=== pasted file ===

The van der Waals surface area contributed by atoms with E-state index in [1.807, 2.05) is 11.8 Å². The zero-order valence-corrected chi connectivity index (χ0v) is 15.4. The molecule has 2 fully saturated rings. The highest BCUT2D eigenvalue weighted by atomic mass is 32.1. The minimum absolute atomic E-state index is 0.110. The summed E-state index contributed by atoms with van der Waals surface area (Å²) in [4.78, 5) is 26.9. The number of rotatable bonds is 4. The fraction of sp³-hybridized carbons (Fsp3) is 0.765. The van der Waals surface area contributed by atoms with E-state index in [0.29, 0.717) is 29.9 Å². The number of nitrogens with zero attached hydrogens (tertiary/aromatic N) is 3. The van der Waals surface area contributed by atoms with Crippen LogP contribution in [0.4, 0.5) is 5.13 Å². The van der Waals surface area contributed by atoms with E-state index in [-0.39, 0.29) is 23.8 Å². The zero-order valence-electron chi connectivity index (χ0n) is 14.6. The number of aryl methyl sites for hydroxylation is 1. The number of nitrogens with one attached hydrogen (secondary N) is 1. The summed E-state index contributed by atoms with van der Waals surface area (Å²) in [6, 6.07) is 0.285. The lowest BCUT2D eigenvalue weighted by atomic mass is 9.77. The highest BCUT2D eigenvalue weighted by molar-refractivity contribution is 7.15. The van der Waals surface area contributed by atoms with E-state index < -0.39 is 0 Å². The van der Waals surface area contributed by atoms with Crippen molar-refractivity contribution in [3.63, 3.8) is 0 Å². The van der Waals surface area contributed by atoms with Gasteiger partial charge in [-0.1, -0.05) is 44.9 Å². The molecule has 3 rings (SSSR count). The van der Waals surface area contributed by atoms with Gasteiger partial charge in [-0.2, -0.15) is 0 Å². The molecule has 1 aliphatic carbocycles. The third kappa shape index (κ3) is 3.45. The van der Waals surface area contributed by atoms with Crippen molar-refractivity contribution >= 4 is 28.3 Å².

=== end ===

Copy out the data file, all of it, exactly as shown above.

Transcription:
The van der Waals surface area contributed by atoms with E-state index in [1.807, 2.05) is 11.8 Å². The zero-order valence-corrected chi connectivity index (χ0v) is 15.4. The molecule has 2 fully saturated rings. The highest BCUT2D eigenvalue weighted by atomic mass is 32.1. The minimum absolute atomic E-state index is 0.110. The summed E-state index contributed by atoms with van der Waals surface area (Å²) in [4.78, 5) is 26.9. The number of rotatable bonds is 4. The fraction of sp³-hybridized carbons (Fsp3) is 0.765. The van der Waals surface area contributed by atoms with E-state index in [0.29, 0.717) is 29.9 Å². The number of nitrogens with zero attached hydrogens (tertiary/aromatic N) is 3. The van der Waals surface area contributed by atoms with Crippen LogP contribution in [0.4, 0.5) is 5.13 Å². The van der Waals surface area contributed by atoms with E-state index in [-0.39, 0.29) is 23.8 Å². The zero-order valence-electron chi connectivity index (χ0n) is 14.6. The number of aryl methyl sites for hydroxylation is 1. The number of nitrogens with one attached hydrogen (secondary N) is 1. The summed E-state index contributed by atoms with van der Waals surface area (Å²) in [6, 6.07) is 0.285. The lowest BCUT2D eigenvalue weighted by atomic mass is 9.77. The highest BCUT2D eigenvalue weighted by molar-refractivity contribution is 7.15. The van der Waals surface area contributed by atoms with E-state index < -0.39 is 0 Å². The van der Waals surface area contributed by atoms with Crippen molar-refractivity contribution in [3.63, 3.8) is 0 Å². The van der Waals surface area contributed by atoms with Gasteiger partial charge in [-0.1, -0.05) is 44.9 Å². The molecule has 3 rings (SSSR count). The van der Waals surface area contributed by atoms with Gasteiger partial charge in [-0.2, -0.15) is 0 Å². The molecule has 1 aliphatic carbocycles. The third kappa shape index (κ3) is 3.45. The van der Waals surface area contributed by atoms with Crippen molar-refractivity contribution >= 4 is 28.3 Å².